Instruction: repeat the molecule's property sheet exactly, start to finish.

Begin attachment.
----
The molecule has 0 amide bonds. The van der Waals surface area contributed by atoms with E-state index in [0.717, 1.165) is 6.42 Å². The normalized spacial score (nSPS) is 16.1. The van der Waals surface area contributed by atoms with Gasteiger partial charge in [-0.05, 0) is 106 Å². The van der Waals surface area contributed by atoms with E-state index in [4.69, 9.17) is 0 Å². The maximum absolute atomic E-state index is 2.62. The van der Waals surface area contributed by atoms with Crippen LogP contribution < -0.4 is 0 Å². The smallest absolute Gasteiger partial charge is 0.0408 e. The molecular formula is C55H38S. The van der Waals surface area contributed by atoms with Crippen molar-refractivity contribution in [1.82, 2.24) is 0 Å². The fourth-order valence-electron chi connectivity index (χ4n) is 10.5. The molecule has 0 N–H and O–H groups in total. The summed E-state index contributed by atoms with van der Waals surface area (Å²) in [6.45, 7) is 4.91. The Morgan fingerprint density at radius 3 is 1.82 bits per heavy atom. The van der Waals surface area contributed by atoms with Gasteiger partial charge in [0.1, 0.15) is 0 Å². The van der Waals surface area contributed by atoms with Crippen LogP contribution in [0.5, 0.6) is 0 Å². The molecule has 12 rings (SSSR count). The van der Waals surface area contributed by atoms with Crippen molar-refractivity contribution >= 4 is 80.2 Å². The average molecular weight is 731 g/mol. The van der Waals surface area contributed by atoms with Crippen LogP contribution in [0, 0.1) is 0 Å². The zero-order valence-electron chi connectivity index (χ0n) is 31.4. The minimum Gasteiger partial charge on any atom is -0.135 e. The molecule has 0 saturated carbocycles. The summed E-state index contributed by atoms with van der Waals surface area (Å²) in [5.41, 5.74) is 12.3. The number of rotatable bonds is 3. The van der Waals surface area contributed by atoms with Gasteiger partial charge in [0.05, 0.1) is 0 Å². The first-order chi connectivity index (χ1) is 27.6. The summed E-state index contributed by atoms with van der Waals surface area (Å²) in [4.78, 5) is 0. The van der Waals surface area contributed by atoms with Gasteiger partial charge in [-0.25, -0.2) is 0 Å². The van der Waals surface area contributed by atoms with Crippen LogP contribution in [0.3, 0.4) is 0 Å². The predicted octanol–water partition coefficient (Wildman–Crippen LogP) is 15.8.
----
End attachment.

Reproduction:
The molecule has 0 amide bonds. The van der Waals surface area contributed by atoms with E-state index in [0.717, 1.165) is 6.42 Å². The normalized spacial score (nSPS) is 16.1. The van der Waals surface area contributed by atoms with Gasteiger partial charge in [-0.05, 0) is 106 Å². The van der Waals surface area contributed by atoms with E-state index in [4.69, 9.17) is 0 Å². The maximum absolute atomic E-state index is 2.62. The van der Waals surface area contributed by atoms with Crippen LogP contribution < -0.4 is 0 Å². The smallest absolute Gasteiger partial charge is 0.0408 e. The molecular formula is C55H38S. The van der Waals surface area contributed by atoms with Crippen molar-refractivity contribution in [1.82, 2.24) is 0 Å². The fourth-order valence-electron chi connectivity index (χ4n) is 10.5. The molecule has 0 N–H and O–H groups in total. The summed E-state index contributed by atoms with van der Waals surface area (Å²) in [6.45, 7) is 4.91. The Morgan fingerprint density at radius 3 is 1.82 bits per heavy atom. The van der Waals surface area contributed by atoms with Gasteiger partial charge in [0.1, 0.15) is 0 Å². The van der Waals surface area contributed by atoms with Crippen LogP contribution in [0.5, 0.6) is 0 Å². The molecule has 12 rings (SSSR count). The van der Waals surface area contributed by atoms with Crippen molar-refractivity contribution >= 4 is 80.2 Å². The average molecular weight is 731 g/mol. The van der Waals surface area contributed by atoms with Crippen LogP contribution in [0, 0.1) is 0 Å². The zero-order valence-electron chi connectivity index (χ0n) is 31.4. The minimum Gasteiger partial charge on any atom is -0.135 e. The molecule has 0 saturated carbocycles. The summed E-state index contributed by atoms with van der Waals surface area (Å²) in [5.41, 5.74) is 12.3. The number of rotatable bonds is 3. The van der Waals surface area contributed by atoms with Gasteiger partial charge in [0.05, 0.1) is 0 Å². The first-order chi connectivity index (χ1) is 27.6. The summed E-state index contributed by atoms with van der Waals surface area (Å²) in [4.78, 5) is 0. The van der Waals surface area contributed by atoms with Gasteiger partial charge in [-0.25, -0.2) is 0 Å². The van der Waals surface area contributed by atoms with Crippen LogP contribution in [0.3, 0.4) is 0 Å². The predicted octanol–water partition coefficient (Wildman–Crippen LogP) is 15.8.